That froggie on the window

Photo courtesy CAROL WRIGHT

On a recent summer night this frog feasted on bugs as it attached itself to our kitchen window.

Sometimes I wonder why plates, cups and silverware were invented.

It would be less work to not wash so many of these that pile up on the kitchen counter. My brother and I do use paper plates quite often, but they are bad for the environment.

So, there I was one night, scrubbing leftover egg from a skillet, cursing under my breath. Actually, I tried to cheer myself up by singing “Walking On Sunshine,” but it wasn’t working very well.

I paused for a moment, then glanced at the kitchen window. Did something just move up there? It moved again. I couldn’t believe what I saw.

A frog attached itself to the outside kitchen window pane and was having a blast catching bugs that were attracted to the kitchen light.

I dropped the scrubber in the murky dishwater and smiled. This little guy or gal was very skilled at releasing its whiplash tongue to catch and dine on small millers, moths and a multitude of crawlies. It was, well, cute, too. Its movements were just about as quick as that long tongue. It was quite the entertainer.

My mood became less gloomy, and I briefly left the kitchen to grab my camera, hoping there would be a sufficient supply of bugs to keep it satisfied until I returned.

My camera isn’t fancy, and I do not own a large zoom lens. I did own a nice Nikon, but it needed repair work. So, I had to make do with what I had: a too tiny, digital number.

That frog hopped all over the window pane. Just when I thought it would stay put for a few seconds, it shifted its long legs to the left, then climbed up the window a bit, then traveled sideways.

I became slightly frustrated. I kindly told it to “please stay still” for only a minute or so, but it acted as if it didn’t hear me, or it didn’t appreciate my giving it orders.

Like a child who loves to get under your skin, it continued to ignore me. It was busy, hopping and sliding around, enjoying its dinner. It was difficult trying to get this frog in focus. The picture didn’t turn out so great, but I could tell it was a frog on the window, loving every insect it gulped down.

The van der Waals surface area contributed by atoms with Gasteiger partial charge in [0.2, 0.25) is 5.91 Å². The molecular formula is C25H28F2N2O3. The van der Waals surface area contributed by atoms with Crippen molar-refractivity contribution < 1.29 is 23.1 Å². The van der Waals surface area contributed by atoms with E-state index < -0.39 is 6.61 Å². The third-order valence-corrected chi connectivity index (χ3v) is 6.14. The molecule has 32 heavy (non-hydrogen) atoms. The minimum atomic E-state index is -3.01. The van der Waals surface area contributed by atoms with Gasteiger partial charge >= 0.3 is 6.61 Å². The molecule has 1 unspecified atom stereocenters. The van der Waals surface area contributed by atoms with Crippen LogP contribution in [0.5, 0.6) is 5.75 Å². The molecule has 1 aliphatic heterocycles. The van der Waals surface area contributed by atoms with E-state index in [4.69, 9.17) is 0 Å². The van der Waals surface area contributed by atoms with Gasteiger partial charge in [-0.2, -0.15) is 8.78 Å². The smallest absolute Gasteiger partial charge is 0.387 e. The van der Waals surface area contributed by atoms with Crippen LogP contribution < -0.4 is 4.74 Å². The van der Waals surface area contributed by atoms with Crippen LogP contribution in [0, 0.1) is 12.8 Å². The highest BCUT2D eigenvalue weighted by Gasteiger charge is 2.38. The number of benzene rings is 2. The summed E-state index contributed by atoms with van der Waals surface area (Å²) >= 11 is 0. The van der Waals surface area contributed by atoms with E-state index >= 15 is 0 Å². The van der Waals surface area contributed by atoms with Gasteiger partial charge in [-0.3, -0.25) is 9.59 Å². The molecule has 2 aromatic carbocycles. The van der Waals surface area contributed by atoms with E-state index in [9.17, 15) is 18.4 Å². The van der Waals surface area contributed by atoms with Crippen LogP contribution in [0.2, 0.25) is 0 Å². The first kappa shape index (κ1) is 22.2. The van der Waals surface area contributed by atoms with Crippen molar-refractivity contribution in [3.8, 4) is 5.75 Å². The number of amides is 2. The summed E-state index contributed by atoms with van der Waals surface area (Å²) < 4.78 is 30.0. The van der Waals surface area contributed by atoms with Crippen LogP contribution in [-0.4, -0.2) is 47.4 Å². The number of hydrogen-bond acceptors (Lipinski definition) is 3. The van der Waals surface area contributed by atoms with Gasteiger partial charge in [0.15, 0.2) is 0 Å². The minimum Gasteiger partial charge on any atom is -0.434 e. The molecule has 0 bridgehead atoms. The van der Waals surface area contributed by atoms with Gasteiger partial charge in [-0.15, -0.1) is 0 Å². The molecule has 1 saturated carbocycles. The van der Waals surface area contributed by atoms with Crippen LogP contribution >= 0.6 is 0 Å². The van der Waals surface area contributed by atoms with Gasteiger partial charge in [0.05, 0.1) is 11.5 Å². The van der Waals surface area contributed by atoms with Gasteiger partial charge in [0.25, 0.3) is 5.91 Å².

The next day I decided to do a little research about frogs and toads. What are some of their differences? How are they similar?

Frogs, like the one on the window, have long legs. Yes, I got that impression. Their legs are longer than their head and body. Hmm. Isn’t that something?

Toads, however, have much shorter legs and prefer to crawl around.

Frogs have smooth, kind of slimy skin. (But, I don’t consider it slimy at all.) Toads have dry, warty skin.

A myth about toads is that they give humans warts if they pick them up. Not true. However, they can secrete elements that aren’t so pleasant and can pee in your hands.

These are their defense mechanisms. What human or animal would want those on their own skin or in their mouth? No wonder dogs and cats spit out toads and frogs.

The common traits of frogs and toads are just as fascinating. Of course, both are amphibians, in the order Anura, which means “without a tail.” Interestingly, toads are a subclassification of frogs. In other words, all toads are frogs, but not all frogs are toads. Huh? I won’t go into a lot of detail about this so-called fact. I assume biologists know what they are talking about.

One thing, however, is quite mistaken: some scientists believe that all toads are poisonous but frogs are not. Wrong! I know this isn’t true because I’ve learned the opposite from others who experienced the poisoning effects from frogs.

No one should mess around with the poison dart frog and similar species. These beautifully-adorned frogs are from Central and South America. They are pretty, but you take a great gamble if you handle them.Their magnificent colors are deceiving.

As for the sweet, little frog on the outside window pane, it remained there for the next three or four nights. It was as content as could be. Then, one night in a flash it was gone.

That was a pretty smart frog. It found an ingenious way to get dinner, not on the ground but on an outside kitchen window where light from within attracted all those insects.

Bravo, little frog, bravo!

Now, please come back so you can distract me from washing all those dirty dishes.

Carol Wright is a CourierTraveler Correspondent. She can be reached at carolann6110@gmail.com.

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